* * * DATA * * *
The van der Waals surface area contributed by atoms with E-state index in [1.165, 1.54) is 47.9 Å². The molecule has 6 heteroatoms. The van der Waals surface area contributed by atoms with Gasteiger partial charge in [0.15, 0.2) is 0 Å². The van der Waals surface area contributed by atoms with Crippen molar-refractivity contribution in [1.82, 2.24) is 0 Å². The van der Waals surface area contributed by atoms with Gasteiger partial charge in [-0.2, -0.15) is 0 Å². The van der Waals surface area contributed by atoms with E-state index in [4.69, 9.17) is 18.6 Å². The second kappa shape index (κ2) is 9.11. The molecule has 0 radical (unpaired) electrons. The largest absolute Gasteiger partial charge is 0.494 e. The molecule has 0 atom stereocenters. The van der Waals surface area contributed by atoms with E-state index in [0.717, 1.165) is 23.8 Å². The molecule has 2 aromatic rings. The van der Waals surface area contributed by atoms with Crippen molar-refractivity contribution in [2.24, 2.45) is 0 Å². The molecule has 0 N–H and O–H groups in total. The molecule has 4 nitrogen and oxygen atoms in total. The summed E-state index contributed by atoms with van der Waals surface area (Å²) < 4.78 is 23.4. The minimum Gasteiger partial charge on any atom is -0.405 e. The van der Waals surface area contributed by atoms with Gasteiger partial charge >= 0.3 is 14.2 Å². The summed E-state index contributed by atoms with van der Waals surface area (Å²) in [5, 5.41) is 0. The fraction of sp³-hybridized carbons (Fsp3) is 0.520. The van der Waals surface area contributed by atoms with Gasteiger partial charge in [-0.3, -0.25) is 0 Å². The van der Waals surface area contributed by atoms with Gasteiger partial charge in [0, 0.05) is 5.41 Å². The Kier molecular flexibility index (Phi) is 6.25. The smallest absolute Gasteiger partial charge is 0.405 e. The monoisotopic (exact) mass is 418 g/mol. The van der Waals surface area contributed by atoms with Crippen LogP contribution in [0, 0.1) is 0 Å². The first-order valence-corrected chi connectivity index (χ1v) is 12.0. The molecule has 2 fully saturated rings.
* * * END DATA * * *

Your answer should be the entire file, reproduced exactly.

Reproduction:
The van der Waals surface area contributed by atoms with E-state index in [1.165, 1.54) is 47.9 Å². The molecule has 6 heteroatoms. The van der Waals surface area contributed by atoms with Gasteiger partial charge in [0.15, 0.2) is 0 Å². The van der Waals surface area contributed by atoms with Crippen molar-refractivity contribution in [1.82, 2.24) is 0 Å². The van der Waals surface area contributed by atoms with Gasteiger partial charge in [-0.2, -0.15) is 0 Å². The van der Waals surface area contributed by atoms with E-state index in [4.69, 9.17) is 18.6 Å². The second kappa shape index (κ2) is 9.11. The molecule has 0 radical (unpaired) electrons. The largest absolute Gasteiger partial charge is 0.494 e. The molecule has 0 atom stereocenters. The van der Waals surface area contributed by atoms with E-state index in [0.717, 1.165) is 23.8 Å². The molecule has 2 aromatic rings. The van der Waals surface area contributed by atoms with Crippen molar-refractivity contribution in [2.24, 2.45) is 0 Å². The molecule has 0 N–H and O–H groups in total. The molecule has 4 nitrogen and oxygen atoms in total. The summed E-state index contributed by atoms with van der Waals surface area (Å²) < 4.78 is 23.4. The minimum Gasteiger partial charge on any atom is -0.405 e. The van der Waals surface area contributed by atoms with Gasteiger partial charge >= 0.3 is 14.2 Å². The summed E-state index contributed by atoms with van der Waals surface area (Å²) in [5, 5.41) is 0. The fraction of sp³-hybridized carbons (Fsp3) is 0.520. The van der Waals surface area contributed by atoms with Gasteiger partial charge in [-0.3, -0.25) is 0 Å². The van der Waals surface area contributed by atoms with Gasteiger partial charge in [0, 0.05) is 5.41 Å². The Kier molecular flexibility index (Phi) is 6.25. The smallest absolute Gasteiger partial charge is 0.405 e. The monoisotopic (exact) mass is 418 g/mol. The van der Waals surface area contributed by atoms with Crippen LogP contribution in [0, 0.1) is 0 Å². The first-order valence-corrected chi connectivity index (χ1v) is 12.0. The molecule has 2 fully saturated rings.